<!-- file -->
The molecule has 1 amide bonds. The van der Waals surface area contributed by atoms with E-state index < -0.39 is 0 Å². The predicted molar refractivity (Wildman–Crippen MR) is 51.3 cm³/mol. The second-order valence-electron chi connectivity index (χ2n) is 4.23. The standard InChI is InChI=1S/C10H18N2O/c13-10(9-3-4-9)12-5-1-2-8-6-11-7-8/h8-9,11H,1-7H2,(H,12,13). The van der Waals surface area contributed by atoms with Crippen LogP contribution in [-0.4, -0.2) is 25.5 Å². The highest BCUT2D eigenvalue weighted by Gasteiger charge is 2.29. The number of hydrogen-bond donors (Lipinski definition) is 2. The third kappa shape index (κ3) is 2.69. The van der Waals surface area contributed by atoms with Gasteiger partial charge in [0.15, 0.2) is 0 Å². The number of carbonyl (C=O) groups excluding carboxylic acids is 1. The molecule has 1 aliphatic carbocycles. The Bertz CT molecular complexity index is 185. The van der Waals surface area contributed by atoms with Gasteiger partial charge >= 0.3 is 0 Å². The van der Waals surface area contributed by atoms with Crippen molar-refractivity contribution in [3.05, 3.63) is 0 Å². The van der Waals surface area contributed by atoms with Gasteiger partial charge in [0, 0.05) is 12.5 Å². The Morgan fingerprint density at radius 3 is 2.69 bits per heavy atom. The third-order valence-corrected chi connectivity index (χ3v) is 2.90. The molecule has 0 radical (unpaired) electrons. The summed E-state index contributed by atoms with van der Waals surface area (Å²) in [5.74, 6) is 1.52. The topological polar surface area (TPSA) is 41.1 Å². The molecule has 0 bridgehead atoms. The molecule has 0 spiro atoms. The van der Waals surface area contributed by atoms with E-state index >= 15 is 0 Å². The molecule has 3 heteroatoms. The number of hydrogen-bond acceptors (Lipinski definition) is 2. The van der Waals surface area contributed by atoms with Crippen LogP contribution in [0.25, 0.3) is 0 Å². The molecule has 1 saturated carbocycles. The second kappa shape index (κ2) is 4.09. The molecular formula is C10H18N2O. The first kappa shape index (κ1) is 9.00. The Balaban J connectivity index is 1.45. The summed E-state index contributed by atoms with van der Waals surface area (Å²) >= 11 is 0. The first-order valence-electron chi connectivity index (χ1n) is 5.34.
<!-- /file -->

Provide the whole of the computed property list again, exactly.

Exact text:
The molecule has 1 amide bonds. The van der Waals surface area contributed by atoms with E-state index < -0.39 is 0 Å². The predicted molar refractivity (Wildman–Crippen MR) is 51.3 cm³/mol. The second-order valence-electron chi connectivity index (χ2n) is 4.23. The standard InChI is InChI=1S/C10H18N2O/c13-10(9-3-4-9)12-5-1-2-8-6-11-7-8/h8-9,11H,1-7H2,(H,12,13). The van der Waals surface area contributed by atoms with Crippen LogP contribution in [-0.4, -0.2) is 25.5 Å². The highest BCUT2D eigenvalue weighted by Gasteiger charge is 2.29. The number of hydrogen-bond donors (Lipinski definition) is 2. The third kappa shape index (κ3) is 2.69. The van der Waals surface area contributed by atoms with Gasteiger partial charge in [0.15, 0.2) is 0 Å². The number of carbonyl (C=O) groups excluding carboxylic acids is 1. The molecule has 1 aliphatic carbocycles. The Bertz CT molecular complexity index is 185. The van der Waals surface area contributed by atoms with Gasteiger partial charge >= 0.3 is 0 Å². The van der Waals surface area contributed by atoms with Crippen molar-refractivity contribution in [3.05, 3.63) is 0 Å². The van der Waals surface area contributed by atoms with Gasteiger partial charge in [0, 0.05) is 12.5 Å². The Morgan fingerprint density at radius 3 is 2.69 bits per heavy atom. The third-order valence-corrected chi connectivity index (χ3v) is 2.90. The molecule has 0 radical (unpaired) electrons. The summed E-state index contributed by atoms with van der Waals surface area (Å²) in [5.74, 6) is 1.52. The topological polar surface area (TPSA) is 41.1 Å². The molecule has 0 bridgehead atoms. The molecule has 0 spiro atoms. The van der Waals surface area contributed by atoms with E-state index >= 15 is 0 Å². The molecule has 3 heteroatoms. The number of hydrogen-bond acceptors (Lipinski definition) is 2. The van der Waals surface area contributed by atoms with Crippen LogP contribution in [0.25, 0.3) is 0 Å². The molecule has 1 saturated carbocycles. The second kappa shape index (κ2) is 4.09. The molecular formula is C10H18N2O. The first kappa shape index (κ1) is 9.00. The Balaban J connectivity index is 1.45. The summed E-state index contributed by atoms with van der Waals surface area (Å²) >= 11 is 0. The first-order valence-electron chi connectivity index (χ1n) is 5.34.